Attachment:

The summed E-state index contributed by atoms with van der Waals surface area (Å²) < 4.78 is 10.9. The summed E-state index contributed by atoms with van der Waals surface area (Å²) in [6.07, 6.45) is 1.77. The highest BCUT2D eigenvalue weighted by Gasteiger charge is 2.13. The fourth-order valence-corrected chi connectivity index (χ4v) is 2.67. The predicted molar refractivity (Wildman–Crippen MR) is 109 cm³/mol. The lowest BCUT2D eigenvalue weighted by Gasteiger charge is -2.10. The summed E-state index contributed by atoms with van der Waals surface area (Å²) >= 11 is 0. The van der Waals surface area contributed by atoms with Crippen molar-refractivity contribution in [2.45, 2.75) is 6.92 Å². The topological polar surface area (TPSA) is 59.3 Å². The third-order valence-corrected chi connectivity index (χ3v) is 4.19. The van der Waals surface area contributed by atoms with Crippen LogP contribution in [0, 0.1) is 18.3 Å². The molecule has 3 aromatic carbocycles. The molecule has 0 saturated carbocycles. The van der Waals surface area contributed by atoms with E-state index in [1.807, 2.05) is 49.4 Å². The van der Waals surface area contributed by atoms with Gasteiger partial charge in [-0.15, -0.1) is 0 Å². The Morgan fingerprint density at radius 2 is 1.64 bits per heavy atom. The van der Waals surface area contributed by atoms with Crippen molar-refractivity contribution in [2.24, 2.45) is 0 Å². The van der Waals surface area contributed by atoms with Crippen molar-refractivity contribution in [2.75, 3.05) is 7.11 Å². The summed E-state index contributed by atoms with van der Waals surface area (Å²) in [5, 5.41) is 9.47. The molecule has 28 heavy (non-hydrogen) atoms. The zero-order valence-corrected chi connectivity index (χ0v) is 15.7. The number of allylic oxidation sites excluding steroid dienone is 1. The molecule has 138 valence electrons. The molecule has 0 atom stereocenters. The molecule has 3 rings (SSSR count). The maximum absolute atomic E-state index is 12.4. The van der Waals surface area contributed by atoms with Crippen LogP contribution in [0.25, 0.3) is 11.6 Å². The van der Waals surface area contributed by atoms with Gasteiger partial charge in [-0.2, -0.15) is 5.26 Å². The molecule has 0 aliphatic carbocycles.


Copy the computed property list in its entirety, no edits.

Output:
The summed E-state index contributed by atoms with van der Waals surface area (Å²) < 4.78 is 10.9. The summed E-state index contributed by atoms with van der Waals surface area (Å²) in [6.07, 6.45) is 1.77. The highest BCUT2D eigenvalue weighted by Gasteiger charge is 2.13. The fourth-order valence-corrected chi connectivity index (χ4v) is 2.67. The predicted molar refractivity (Wildman–Crippen MR) is 109 cm³/mol. The lowest BCUT2D eigenvalue weighted by Gasteiger charge is -2.10. The summed E-state index contributed by atoms with van der Waals surface area (Å²) >= 11 is 0. The van der Waals surface area contributed by atoms with Crippen molar-refractivity contribution in [2.45, 2.75) is 6.92 Å². The topological polar surface area (TPSA) is 59.3 Å². The third-order valence-corrected chi connectivity index (χ3v) is 4.19. The van der Waals surface area contributed by atoms with Crippen LogP contribution in [0, 0.1) is 18.3 Å². The molecule has 3 aromatic carbocycles. The molecule has 0 saturated carbocycles. The van der Waals surface area contributed by atoms with E-state index in [1.807, 2.05) is 49.4 Å². The van der Waals surface area contributed by atoms with Gasteiger partial charge in [-0.15, -0.1) is 0 Å². The Morgan fingerprint density at radius 2 is 1.64 bits per heavy atom. The van der Waals surface area contributed by atoms with Crippen molar-refractivity contribution in [2.24, 2.45) is 0 Å². The van der Waals surface area contributed by atoms with Crippen molar-refractivity contribution in [2.75, 3.05) is 7.11 Å². The summed E-state index contributed by atoms with van der Waals surface area (Å²) in [5, 5.41) is 9.47. The molecule has 28 heavy (non-hydrogen) atoms. The zero-order valence-corrected chi connectivity index (χ0v) is 15.7. The number of allylic oxidation sites excluding steroid dienone is 1. The molecule has 138 valence electrons. The molecule has 0 atom stereocenters. The molecule has 3 rings (SSSR count). The maximum absolute atomic E-state index is 12.4. The van der Waals surface area contributed by atoms with Crippen LogP contribution in [0.25, 0.3) is 11.6 Å². The van der Waals surface area contributed by atoms with Gasteiger partial charge in [-0.2, -0.15) is 5.26 Å². The molecule has 0 aliphatic carbocycles.